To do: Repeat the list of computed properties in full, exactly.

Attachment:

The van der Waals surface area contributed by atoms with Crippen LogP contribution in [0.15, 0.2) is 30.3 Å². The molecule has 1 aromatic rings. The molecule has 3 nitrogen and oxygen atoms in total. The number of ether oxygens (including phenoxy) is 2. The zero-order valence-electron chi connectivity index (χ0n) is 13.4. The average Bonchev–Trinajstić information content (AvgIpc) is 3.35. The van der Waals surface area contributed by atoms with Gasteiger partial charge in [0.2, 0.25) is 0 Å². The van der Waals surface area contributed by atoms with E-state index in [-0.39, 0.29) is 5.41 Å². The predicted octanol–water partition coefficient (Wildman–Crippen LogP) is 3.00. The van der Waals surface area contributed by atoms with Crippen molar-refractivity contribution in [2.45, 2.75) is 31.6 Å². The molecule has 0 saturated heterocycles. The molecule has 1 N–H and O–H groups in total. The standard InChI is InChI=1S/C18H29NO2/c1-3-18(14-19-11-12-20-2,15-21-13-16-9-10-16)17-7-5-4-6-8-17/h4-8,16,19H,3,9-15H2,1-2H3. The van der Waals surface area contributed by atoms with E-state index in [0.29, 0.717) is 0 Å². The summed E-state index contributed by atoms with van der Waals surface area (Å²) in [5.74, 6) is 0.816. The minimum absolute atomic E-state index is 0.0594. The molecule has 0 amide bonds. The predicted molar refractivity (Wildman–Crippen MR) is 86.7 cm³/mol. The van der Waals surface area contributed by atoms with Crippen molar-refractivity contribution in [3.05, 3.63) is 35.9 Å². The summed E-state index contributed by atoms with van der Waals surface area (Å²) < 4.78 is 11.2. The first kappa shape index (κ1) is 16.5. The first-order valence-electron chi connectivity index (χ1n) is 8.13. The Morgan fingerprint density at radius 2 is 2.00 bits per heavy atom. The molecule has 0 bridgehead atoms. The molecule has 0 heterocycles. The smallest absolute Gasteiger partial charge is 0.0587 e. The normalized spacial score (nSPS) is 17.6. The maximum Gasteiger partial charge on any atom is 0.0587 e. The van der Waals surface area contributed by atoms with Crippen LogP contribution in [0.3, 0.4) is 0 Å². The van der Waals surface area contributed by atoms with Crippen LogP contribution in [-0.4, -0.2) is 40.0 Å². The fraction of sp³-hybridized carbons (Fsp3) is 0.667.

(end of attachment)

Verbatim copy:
The van der Waals surface area contributed by atoms with Crippen LogP contribution in [0.15, 0.2) is 30.3 Å². The molecule has 1 aromatic rings. The molecule has 3 nitrogen and oxygen atoms in total. The number of ether oxygens (including phenoxy) is 2. The zero-order valence-electron chi connectivity index (χ0n) is 13.4. The average Bonchev–Trinajstić information content (AvgIpc) is 3.35. The van der Waals surface area contributed by atoms with Gasteiger partial charge in [0.2, 0.25) is 0 Å². The van der Waals surface area contributed by atoms with E-state index in [-0.39, 0.29) is 5.41 Å². The predicted octanol–water partition coefficient (Wildman–Crippen LogP) is 3.00. The van der Waals surface area contributed by atoms with Crippen molar-refractivity contribution in [2.45, 2.75) is 31.6 Å². The molecule has 0 saturated heterocycles. The molecule has 1 N–H and O–H groups in total. The standard InChI is InChI=1S/C18H29NO2/c1-3-18(14-19-11-12-20-2,15-21-13-16-9-10-16)17-7-5-4-6-8-17/h4-8,16,19H,3,9-15H2,1-2H3. The van der Waals surface area contributed by atoms with E-state index in [0.29, 0.717) is 0 Å². The summed E-state index contributed by atoms with van der Waals surface area (Å²) in [5.74, 6) is 0.816. The minimum absolute atomic E-state index is 0.0594. The molecule has 0 amide bonds. The predicted molar refractivity (Wildman–Crippen MR) is 86.7 cm³/mol. The van der Waals surface area contributed by atoms with Crippen molar-refractivity contribution in [3.05, 3.63) is 35.9 Å². The summed E-state index contributed by atoms with van der Waals surface area (Å²) < 4.78 is 11.2. The first kappa shape index (κ1) is 16.5. The first-order valence-electron chi connectivity index (χ1n) is 8.13. The Morgan fingerprint density at radius 2 is 2.00 bits per heavy atom. The molecule has 0 bridgehead atoms. The molecule has 0 heterocycles. The smallest absolute Gasteiger partial charge is 0.0587 e. The normalized spacial score (nSPS) is 17.6. The maximum Gasteiger partial charge on any atom is 0.0587 e. The van der Waals surface area contributed by atoms with Crippen LogP contribution in [0.3, 0.4) is 0 Å². The van der Waals surface area contributed by atoms with Crippen LogP contribution in [-0.4, -0.2) is 40.0 Å². The fraction of sp³-hybridized carbons (Fsp3) is 0.667.